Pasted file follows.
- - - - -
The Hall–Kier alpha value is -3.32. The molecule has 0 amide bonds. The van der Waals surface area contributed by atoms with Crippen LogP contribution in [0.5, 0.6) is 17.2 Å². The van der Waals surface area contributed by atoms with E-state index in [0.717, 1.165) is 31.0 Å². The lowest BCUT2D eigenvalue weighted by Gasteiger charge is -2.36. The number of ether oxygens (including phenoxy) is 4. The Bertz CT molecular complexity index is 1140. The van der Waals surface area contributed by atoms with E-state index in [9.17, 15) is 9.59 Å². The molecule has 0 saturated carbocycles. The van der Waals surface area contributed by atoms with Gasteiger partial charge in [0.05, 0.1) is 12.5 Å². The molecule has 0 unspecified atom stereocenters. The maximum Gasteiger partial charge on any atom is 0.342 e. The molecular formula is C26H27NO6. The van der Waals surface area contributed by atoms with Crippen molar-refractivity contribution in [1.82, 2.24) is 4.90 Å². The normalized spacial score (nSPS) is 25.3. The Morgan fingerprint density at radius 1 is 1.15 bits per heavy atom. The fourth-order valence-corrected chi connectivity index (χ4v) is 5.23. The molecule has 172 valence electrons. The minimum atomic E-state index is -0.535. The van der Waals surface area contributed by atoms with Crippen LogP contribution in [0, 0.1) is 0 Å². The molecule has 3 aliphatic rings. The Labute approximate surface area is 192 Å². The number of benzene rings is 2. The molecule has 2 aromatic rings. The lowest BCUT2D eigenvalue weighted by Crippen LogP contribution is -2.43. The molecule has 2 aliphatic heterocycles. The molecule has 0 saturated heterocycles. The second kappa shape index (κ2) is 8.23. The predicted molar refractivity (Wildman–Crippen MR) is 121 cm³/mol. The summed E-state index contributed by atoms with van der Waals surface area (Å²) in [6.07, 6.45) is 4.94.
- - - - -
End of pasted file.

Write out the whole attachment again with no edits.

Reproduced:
The Hall–Kier alpha value is -3.32. The molecule has 0 amide bonds. The van der Waals surface area contributed by atoms with Crippen LogP contribution in [0.5, 0.6) is 17.2 Å². The van der Waals surface area contributed by atoms with E-state index in [0.717, 1.165) is 31.0 Å². The lowest BCUT2D eigenvalue weighted by Gasteiger charge is -2.36. The number of ether oxygens (including phenoxy) is 4. The Bertz CT molecular complexity index is 1140. The van der Waals surface area contributed by atoms with E-state index in [9.17, 15) is 9.59 Å². The molecule has 0 saturated carbocycles. The van der Waals surface area contributed by atoms with Gasteiger partial charge in [0.05, 0.1) is 12.5 Å². The molecule has 0 unspecified atom stereocenters. The maximum Gasteiger partial charge on any atom is 0.342 e. The molecular formula is C26H27NO6. The van der Waals surface area contributed by atoms with Crippen molar-refractivity contribution in [1.82, 2.24) is 4.90 Å². The normalized spacial score (nSPS) is 25.3. The Morgan fingerprint density at radius 1 is 1.15 bits per heavy atom. The fourth-order valence-corrected chi connectivity index (χ4v) is 5.23. The molecule has 172 valence electrons. The minimum atomic E-state index is -0.535. The van der Waals surface area contributed by atoms with Crippen LogP contribution in [0, 0.1) is 0 Å². The molecule has 3 aliphatic rings. The Labute approximate surface area is 192 Å². The number of benzene rings is 2. The molecule has 2 aromatic rings. The lowest BCUT2D eigenvalue weighted by Crippen LogP contribution is -2.43. The molecule has 2 aliphatic heterocycles. The molecule has 0 saturated heterocycles. The second kappa shape index (κ2) is 8.23. The predicted molar refractivity (Wildman–Crippen MR) is 121 cm³/mol. The summed E-state index contributed by atoms with van der Waals surface area (Å²) in [6.07, 6.45) is 4.94.